A. The best way is by "word of mouth" - a recommendation from a trusted source, who has previously worked with or even against the attorney. I get most of my cases by referral from previous clients, opposing attorneys and opposing parties.
Q. Can I handle my own legal problems?
A. For family law matters, we now have a Family Law Facilitator's Office at each courthouse to help self-represented parties complete their court forms. It is a valuable resource for those who cannot afford to hire their own attorney. However, it is not the same as personal representation. The Facilitator's Office does not "represent" you, does not appear with you in court, and does not provide services beyond completing court forms. For other civil cases, no such service exists.
Q. When would I need you as my lawyer?
A. Any time you do not feel comfortable and capable of representing yourself. If you are vulnerable, emotional or unsophisticated in legal matters, or if your matter is particularly difficult or complex, you should definitely consider hiring an attorney.
Q. Can I change attorneys?
A. You are free to change attorneys at any time for any reason, even if you owe an outstanding balance to your current attorney. You will still be obligated to pay for the services rendered and costs incurred by your current attorney.
Q. What should my attorney expect from me?
A. An effective attorney-client relationship requires teamwork. This means you need to cooperate and communicate with your attorney, and to provide all information and evidence in your possession and control.
Q. What should I expect when I hire an attorney?
A. First, legal services are expensive so you'll need to budget for that. Most cases cost more than the initial retainer, so plan to replenish the retainer from time-to-time. You should also expect to allocate time and energy to providing information and evidence to your attorney so he or she can present your best case to the court. Court cases can be stressful, but having a good attorney can help minimize this.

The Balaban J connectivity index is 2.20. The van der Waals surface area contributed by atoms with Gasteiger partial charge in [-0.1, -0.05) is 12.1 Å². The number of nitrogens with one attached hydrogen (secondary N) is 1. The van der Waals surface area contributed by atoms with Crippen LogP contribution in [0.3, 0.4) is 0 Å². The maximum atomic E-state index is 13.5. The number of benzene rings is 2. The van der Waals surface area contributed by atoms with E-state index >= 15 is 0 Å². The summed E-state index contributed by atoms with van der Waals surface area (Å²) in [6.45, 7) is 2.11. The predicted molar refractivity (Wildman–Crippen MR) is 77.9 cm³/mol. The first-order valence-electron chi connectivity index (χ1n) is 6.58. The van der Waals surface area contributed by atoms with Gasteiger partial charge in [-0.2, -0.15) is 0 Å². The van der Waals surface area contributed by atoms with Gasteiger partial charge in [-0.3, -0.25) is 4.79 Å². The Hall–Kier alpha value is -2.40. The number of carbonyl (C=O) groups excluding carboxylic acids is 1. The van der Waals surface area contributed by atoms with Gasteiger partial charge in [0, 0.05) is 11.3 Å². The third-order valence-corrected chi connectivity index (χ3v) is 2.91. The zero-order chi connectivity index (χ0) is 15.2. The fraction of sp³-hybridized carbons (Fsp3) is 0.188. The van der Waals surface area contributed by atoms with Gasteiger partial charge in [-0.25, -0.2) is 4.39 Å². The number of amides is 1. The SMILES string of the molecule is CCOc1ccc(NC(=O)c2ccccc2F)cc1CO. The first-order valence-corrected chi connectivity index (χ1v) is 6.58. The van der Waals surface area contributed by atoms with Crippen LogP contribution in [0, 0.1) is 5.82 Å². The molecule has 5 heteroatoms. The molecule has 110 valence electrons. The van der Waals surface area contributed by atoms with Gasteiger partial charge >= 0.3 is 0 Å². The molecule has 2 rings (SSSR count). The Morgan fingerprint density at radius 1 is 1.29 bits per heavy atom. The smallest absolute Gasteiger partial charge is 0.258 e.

Q. What should I look for in an attorney?
A. You want an attorney who is well qualified to handle your particular matter, with the appropriate knowledge, experience and skills. (Beware of attorneys who try to "sell" you with promises of success that no lawyer can rightly give, or who throw out answers without researching difficult questions.) You want someone you can trust, who will be honest with you instead of telling you what you want to hear. Of course, the attorney should have no record of public discipline by the State Bar (you can verify online). The attorney should understand their duties to you - loyalty, confidentiality, competence.
Q. What do you specialize in?
A. Family law, family law appeals and civil litigation. Although my practice focuses primarily on family law matters and appeals, I have handled a wide variety of civil cases throughout my lengthy legal career. This includes personal injury cases (e.g., motor vehicle collisions, slip and fall cases) and breach of contract litigation.
Q. Why do you specialize in this?